Tuerkischer_schachspieler_windisch4Fortunately there are minds like Bostrom and Yudkowsky working in earnest to figure out how we might be able to solve the goal/value issue. Their number one goal is to formulate pathways to Friendly AI. The question remains: will they get there before less-cautious scientists deliver a technical solution to produce an unfriendly Singularity? Or will an intelligence explosion turn us all into paperclips? A recent survey asked world experts when they think we might achieve human-level machine intelligence. The median estimate is that we have a 10% chance of seeing it happen by 2022, a 50% chance by 2040 and a 90% chance by 2075. Ray Kurzweil, AI expert, futurist and director of engineering at Google is confidently predicting a 2029 result, but thinks it may be as close as 5 years. It is interesting to note that most futurist predictions sit at around the twenty-year mark, because that distance of time is far enough away to be credible, but close enough to be relevant. It may be that this internal bias is skewing estimates to be closer than reality. Still, earlier this year one computer program called Eugene came close to passing the Turing Test. During online conversation it fooled ten out of thirty panellists that it was a real human. The caveat here is that Eugene is masquerading as a 13-year-old Ukrainian boy whose 2nd language is English – Hardly the type of powerful general intelligence that might change the world. Yet, from little things, big things grow.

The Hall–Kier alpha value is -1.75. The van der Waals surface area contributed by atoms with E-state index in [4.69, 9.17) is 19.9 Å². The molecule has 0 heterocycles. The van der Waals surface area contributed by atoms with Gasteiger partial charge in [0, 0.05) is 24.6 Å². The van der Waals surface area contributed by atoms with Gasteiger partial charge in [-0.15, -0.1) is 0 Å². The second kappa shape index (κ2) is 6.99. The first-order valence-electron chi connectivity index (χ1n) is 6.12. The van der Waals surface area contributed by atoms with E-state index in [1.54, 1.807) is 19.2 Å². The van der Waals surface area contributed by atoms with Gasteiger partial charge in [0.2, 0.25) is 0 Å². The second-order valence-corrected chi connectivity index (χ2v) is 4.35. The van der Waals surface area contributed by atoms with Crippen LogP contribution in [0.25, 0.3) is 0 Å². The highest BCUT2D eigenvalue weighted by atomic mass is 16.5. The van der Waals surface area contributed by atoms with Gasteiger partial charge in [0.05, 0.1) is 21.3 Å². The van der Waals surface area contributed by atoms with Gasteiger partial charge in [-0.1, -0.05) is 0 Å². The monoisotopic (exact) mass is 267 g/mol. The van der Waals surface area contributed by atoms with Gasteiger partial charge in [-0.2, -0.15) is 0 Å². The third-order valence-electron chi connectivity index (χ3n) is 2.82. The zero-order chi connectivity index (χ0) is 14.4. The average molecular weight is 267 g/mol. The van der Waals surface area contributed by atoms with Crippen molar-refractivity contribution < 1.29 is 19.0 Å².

The race is well and truly on. As the finish line draws nearer, we can only hope that an Artificial Intelligence is built with the capability to help us avert other global catastrophic risks, like climate change, pandemic disease, super-volcano eruptions and asteroid impacts. It would be the cruellest of ironies that a machine we build to save the world, and make our lives better, is in the end the cause of our destruction.

Author’s note:

The above is a highly simplified (and probably misrepresented) account of a complex and important issue. If you’re interested in further reading, I recommend Superintelligence by Nick Bostrom, Our Final Invention by James Barrat and anything by Eliezer Yudkowsky, who is particularly clear – and entertaining – in his arguments.